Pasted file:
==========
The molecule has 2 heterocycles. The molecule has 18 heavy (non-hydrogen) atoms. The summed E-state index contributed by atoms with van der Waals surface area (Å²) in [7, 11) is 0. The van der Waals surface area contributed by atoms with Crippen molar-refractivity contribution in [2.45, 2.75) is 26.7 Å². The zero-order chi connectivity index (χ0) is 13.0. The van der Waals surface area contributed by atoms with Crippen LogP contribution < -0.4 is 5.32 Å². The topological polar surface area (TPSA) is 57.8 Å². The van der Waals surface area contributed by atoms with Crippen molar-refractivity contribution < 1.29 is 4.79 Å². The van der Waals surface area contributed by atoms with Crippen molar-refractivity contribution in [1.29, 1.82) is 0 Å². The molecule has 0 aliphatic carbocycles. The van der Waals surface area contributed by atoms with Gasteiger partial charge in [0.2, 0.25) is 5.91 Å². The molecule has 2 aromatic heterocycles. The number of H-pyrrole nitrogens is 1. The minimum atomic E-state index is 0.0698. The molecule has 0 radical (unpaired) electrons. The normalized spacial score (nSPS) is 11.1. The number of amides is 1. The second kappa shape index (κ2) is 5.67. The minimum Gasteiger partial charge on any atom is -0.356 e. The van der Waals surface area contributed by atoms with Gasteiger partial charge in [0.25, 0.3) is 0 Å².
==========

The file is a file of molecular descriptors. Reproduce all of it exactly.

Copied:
The molecule has 2 heterocycles. The molecule has 18 heavy (non-hydrogen) atoms. The summed E-state index contributed by atoms with van der Waals surface area (Å²) in [7, 11) is 0. The van der Waals surface area contributed by atoms with Crippen molar-refractivity contribution in [2.45, 2.75) is 26.7 Å². The zero-order chi connectivity index (χ0) is 13.0. The van der Waals surface area contributed by atoms with Crippen LogP contribution < -0.4 is 5.32 Å². The topological polar surface area (TPSA) is 57.8 Å². The van der Waals surface area contributed by atoms with Crippen molar-refractivity contribution < 1.29 is 4.79 Å². The van der Waals surface area contributed by atoms with Crippen molar-refractivity contribution in [1.29, 1.82) is 0 Å². The molecule has 0 aliphatic carbocycles. The van der Waals surface area contributed by atoms with Gasteiger partial charge in [0.2, 0.25) is 5.91 Å². The molecule has 2 aromatic heterocycles. The number of H-pyrrole nitrogens is 1. The minimum atomic E-state index is 0.0698. The molecule has 0 radical (unpaired) electrons. The normalized spacial score (nSPS) is 11.1. The number of amides is 1. The second kappa shape index (κ2) is 5.67. The minimum Gasteiger partial charge on any atom is -0.356 e. The van der Waals surface area contributed by atoms with Gasteiger partial charge in [0.25, 0.3) is 0 Å².